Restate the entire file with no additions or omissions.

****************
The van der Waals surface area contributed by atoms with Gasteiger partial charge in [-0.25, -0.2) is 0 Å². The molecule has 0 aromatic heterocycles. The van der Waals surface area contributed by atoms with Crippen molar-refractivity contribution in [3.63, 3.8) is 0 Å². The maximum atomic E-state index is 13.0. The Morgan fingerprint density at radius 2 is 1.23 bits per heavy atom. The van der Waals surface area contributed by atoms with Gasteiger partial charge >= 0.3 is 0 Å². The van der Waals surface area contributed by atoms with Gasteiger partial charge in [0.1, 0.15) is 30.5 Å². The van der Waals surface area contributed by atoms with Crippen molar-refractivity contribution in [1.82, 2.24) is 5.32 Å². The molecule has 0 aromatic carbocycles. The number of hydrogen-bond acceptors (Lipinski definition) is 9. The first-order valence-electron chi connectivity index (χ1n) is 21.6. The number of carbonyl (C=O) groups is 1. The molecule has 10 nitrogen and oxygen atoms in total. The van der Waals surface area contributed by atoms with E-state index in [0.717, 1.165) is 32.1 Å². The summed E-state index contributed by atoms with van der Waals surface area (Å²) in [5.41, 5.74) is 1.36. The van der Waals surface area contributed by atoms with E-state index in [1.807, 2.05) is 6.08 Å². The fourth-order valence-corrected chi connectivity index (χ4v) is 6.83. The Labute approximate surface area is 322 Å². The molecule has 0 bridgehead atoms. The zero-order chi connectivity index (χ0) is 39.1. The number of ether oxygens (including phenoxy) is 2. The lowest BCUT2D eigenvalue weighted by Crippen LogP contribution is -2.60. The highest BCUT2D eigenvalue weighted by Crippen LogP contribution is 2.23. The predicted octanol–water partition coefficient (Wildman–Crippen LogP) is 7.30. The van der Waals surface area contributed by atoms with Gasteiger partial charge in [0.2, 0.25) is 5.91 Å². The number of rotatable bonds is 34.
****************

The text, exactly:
The van der Waals surface area contributed by atoms with Gasteiger partial charge in [-0.25, -0.2) is 0 Å². The molecule has 0 aromatic heterocycles. The van der Waals surface area contributed by atoms with Crippen molar-refractivity contribution in [3.63, 3.8) is 0 Å². The maximum atomic E-state index is 13.0. The Morgan fingerprint density at radius 2 is 1.23 bits per heavy atom. The van der Waals surface area contributed by atoms with Gasteiger partial charge >= 0.3 is 0 Å². The van der Waals surface area contributed by atoms with Gasteiger partial charge in [0.1, 0.15) is 30.5 Å². The van der Waals surface area contributed by atoms with Crippen molar-refractivity contribution in [1.82, 2.24) is 5.32 Å². The molecule has 0 aromatic carbocycles. The number of hydrogen-bond acceptors (Lipinski definition) is 9. The first-order valence-electron chi connectivity index (χ1n) is 21.6. The number of carbonyl (C=O) groups is 1. The molecule has 10 nitrogen and oxygen atoms in total. The van der Waals surface area contributed by atoms with E-state index in [0.717, 1.165) is 32.1 Å². The summed E-state index contributed by atoms with van der Waals surface area (Å²) in [5.41, 5.74) is 1.36. The van der Waals surface area contributed by atoms with E-state index in [1.807, 2.05) is 6.08 Å². The fourth-order valence-corrected chi connectivity index (χ4v) is 6.83. The Labute approximate surface area is 322 Å². The molecule has 0 bridgehead atoms. The zero-order chi connectivity index (χ0) is 39.1. The number of ether oxygens (including phenoxy) is 2. The lowest BCUT2D eigenvalue weighted by Crippen LogP contribution is -2.60. The highest BCUT2D eigenvalue weighted by Crippen LogP contribution is 2.23. The predicted octanol–water partition coefficient (Wildman–Crippen LogP) is 7.30. The van der Waals surface area contributed by atoms with Gasteiger partial charge in [0.2, 0.25) is 5.91 Å². The number of rotatable bonds is 34.